TOPIC:"So You Don't Believe in Hell"
by Rev. Dr. Reg Dunlap
TEXT:II Thessalonians 1:5-10
"He will punish those who do not know God and do not obey the Gospel of our Lord Jesus. They will be punished with everlasting destruction and shut out from the presence of the Lord and from the majesty of His power" (II Thessalonians 1:8, 9, NIV).
I constantly hear so called "cultured people" say, "I don't believe in Hell. It's just an illusion of the mind." So these people shrink from ever thinking about it at all. Not only that, but much of contemporary theology push it aside as being unrealistic. They will not face up to the unpleasant reality of this dreadful place. And yet, the teaching of eternal punishment for the wicked is not only upheld by Christ and the New Testament writers, but is supported by an impressive list of past theologians - Tertullian, Jerome, Augustine, Luther, Calvin, Edwards, Whitefield, Wesley and many others.
There was a time when people thought about Hell and the evil consequences of going there. Today they side-step the truth about it. But the Apostle Paul would do no such thing. Here in the most expressive statement in all of St. Paul's Epistles, he sets forth in clear language the future punishment of those who refuse to recognize God and are disobedient to the Gospel of Jesus Christ. Listen again to Paul's words: "They will be punished with everlasting destruction and shut out from the presence of the Lord."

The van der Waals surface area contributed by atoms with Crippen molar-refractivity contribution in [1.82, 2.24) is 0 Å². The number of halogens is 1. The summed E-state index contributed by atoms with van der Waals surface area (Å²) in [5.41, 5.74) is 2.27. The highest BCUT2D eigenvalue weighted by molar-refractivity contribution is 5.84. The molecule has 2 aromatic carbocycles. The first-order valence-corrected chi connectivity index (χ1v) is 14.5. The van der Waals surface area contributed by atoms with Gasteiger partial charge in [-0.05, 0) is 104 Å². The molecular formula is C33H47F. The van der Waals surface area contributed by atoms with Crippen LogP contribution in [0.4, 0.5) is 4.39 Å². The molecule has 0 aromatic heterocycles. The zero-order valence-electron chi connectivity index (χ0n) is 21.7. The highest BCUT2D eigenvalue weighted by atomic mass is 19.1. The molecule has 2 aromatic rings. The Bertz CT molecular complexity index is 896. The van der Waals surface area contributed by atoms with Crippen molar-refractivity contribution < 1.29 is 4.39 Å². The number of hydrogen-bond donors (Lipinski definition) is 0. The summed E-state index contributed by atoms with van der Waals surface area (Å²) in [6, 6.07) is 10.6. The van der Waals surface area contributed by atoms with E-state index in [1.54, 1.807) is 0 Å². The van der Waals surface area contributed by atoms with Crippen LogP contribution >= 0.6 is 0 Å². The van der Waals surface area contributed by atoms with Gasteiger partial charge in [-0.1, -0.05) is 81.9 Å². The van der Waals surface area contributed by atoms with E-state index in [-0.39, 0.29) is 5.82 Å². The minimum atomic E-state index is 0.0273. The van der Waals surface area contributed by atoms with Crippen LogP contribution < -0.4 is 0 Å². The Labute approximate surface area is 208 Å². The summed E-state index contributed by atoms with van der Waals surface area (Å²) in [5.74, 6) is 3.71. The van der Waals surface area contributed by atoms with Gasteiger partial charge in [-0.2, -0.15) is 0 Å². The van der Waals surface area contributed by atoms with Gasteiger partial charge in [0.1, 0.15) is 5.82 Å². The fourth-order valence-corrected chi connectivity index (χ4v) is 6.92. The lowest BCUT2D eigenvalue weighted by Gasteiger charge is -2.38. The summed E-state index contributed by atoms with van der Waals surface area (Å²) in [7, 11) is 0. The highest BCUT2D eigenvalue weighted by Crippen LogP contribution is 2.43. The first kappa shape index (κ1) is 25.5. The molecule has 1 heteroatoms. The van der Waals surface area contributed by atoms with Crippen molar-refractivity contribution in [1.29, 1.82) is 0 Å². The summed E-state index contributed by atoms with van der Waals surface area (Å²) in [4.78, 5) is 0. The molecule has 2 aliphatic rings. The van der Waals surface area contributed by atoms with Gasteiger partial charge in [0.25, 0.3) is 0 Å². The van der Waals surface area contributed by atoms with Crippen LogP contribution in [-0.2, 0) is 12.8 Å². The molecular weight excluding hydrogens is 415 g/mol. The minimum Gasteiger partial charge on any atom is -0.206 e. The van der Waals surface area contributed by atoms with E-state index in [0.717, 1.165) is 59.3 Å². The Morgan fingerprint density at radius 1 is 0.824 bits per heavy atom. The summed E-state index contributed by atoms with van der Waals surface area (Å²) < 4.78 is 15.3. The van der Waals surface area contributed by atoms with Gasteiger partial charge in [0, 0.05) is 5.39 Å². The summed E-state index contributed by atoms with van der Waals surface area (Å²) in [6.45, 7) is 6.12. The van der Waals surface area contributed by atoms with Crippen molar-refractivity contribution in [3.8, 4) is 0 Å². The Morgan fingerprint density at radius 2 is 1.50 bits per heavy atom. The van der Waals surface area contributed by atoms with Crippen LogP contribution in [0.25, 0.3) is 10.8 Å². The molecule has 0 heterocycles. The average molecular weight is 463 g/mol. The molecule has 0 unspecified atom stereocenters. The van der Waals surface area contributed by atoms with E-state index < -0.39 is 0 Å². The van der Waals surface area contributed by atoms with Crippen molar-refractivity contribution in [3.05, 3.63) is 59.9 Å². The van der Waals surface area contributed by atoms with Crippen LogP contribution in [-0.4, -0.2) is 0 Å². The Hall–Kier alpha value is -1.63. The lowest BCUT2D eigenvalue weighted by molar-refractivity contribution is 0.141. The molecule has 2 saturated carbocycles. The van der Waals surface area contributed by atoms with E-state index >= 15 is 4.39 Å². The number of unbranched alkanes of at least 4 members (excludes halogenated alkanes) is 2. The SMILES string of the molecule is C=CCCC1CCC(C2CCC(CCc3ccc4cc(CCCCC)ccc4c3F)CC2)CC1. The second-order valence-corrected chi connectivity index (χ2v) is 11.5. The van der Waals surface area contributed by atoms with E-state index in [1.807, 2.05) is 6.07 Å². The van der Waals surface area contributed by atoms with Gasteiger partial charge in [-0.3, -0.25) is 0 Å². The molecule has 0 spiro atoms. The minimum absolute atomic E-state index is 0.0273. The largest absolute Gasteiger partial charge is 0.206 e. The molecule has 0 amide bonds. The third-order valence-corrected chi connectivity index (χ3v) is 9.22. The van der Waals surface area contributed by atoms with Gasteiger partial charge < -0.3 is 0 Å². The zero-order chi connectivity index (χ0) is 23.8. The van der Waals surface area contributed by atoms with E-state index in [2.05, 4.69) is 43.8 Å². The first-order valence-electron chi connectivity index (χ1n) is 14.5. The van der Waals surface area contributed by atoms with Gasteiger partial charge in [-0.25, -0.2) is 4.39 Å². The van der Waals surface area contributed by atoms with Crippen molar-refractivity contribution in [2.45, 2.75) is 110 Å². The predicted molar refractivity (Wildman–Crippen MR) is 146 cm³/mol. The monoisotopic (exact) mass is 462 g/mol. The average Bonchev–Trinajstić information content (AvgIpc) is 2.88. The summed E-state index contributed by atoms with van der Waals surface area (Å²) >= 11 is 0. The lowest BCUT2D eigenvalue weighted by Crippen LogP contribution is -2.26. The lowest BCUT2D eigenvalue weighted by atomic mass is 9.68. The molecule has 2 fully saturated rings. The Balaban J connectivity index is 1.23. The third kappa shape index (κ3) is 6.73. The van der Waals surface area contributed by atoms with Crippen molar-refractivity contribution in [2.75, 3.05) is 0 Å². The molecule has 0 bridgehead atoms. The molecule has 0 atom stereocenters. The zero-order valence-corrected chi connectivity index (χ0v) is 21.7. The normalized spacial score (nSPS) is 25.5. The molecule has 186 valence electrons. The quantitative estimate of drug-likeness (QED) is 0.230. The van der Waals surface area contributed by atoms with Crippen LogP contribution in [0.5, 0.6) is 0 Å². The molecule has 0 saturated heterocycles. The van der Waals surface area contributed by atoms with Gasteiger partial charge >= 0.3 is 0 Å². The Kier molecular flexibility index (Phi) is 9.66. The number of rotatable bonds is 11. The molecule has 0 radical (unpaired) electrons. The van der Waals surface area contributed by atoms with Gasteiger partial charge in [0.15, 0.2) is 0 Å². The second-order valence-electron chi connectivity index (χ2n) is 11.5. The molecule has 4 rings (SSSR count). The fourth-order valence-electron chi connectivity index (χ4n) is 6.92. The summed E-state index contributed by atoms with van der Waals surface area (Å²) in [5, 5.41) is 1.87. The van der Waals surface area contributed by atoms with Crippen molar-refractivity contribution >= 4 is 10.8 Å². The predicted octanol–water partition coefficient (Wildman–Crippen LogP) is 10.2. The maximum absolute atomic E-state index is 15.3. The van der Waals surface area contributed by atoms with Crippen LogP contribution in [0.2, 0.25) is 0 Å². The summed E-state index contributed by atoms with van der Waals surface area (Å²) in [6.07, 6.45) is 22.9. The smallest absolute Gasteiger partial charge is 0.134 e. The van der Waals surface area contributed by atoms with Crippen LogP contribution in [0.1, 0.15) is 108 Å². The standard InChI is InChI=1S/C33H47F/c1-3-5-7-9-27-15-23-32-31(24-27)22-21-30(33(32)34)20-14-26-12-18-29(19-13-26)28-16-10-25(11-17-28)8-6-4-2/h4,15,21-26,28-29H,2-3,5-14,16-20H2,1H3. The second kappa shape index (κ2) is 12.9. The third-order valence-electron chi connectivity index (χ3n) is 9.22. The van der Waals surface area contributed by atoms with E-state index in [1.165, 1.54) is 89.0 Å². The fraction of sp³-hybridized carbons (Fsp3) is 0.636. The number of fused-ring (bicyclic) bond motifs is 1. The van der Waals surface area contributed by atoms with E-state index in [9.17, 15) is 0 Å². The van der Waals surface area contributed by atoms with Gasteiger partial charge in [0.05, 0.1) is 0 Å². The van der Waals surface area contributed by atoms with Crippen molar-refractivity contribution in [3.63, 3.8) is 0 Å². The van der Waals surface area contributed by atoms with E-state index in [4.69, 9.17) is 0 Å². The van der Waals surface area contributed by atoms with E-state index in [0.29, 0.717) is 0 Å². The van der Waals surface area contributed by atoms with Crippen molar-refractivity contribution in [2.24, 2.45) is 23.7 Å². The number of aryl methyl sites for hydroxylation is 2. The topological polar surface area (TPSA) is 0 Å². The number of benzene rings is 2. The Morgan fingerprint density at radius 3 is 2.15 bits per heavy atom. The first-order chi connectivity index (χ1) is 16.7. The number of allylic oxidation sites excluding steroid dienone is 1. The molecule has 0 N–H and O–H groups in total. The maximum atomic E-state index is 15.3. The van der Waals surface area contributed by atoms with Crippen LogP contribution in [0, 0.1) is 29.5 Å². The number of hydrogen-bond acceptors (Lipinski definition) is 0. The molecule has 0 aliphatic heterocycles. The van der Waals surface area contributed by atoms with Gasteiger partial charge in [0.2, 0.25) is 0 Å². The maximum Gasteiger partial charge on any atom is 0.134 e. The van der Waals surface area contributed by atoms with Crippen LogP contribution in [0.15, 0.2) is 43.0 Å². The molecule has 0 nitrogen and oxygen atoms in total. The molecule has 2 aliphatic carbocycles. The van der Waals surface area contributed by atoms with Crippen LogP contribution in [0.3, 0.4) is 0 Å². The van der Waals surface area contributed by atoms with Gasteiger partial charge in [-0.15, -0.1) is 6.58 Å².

I am calling today for an honest look at this dreadful subject of the coming judgment that will one day fall upon the wicked and unrepentant. I will endeavor to answer the popular objections against this doctrine by establishing the Biblical teaching about it and for it.
Let's begin with this: Many people object to the doctrine of Hell because they say RETRIBUTION is not part of God's character. This group teaches that ultimately all people will be saved. It is called universalism. This view is not an option for the evangelical Christian for it is seriously lacking in biblical support. Such a view underlies most forms of liberal Christianity as it continues to be a real and present challenge for evangelical Christians to stand against as it contradicts the clear teaching of both Jesus and Paul on the subject.
Now we know that the one attribute that describes God is love. John the Apostle of love declared: "How great is the love the Father has lavished on us, that we should be called children of God" (I John 3:11). Later on in his Epistle John wrote: "God is love" (I John 4:16). But all of us must realize also that another attribute which characterizes God is that of holiness. Later on this same John declared: "Holy, . . .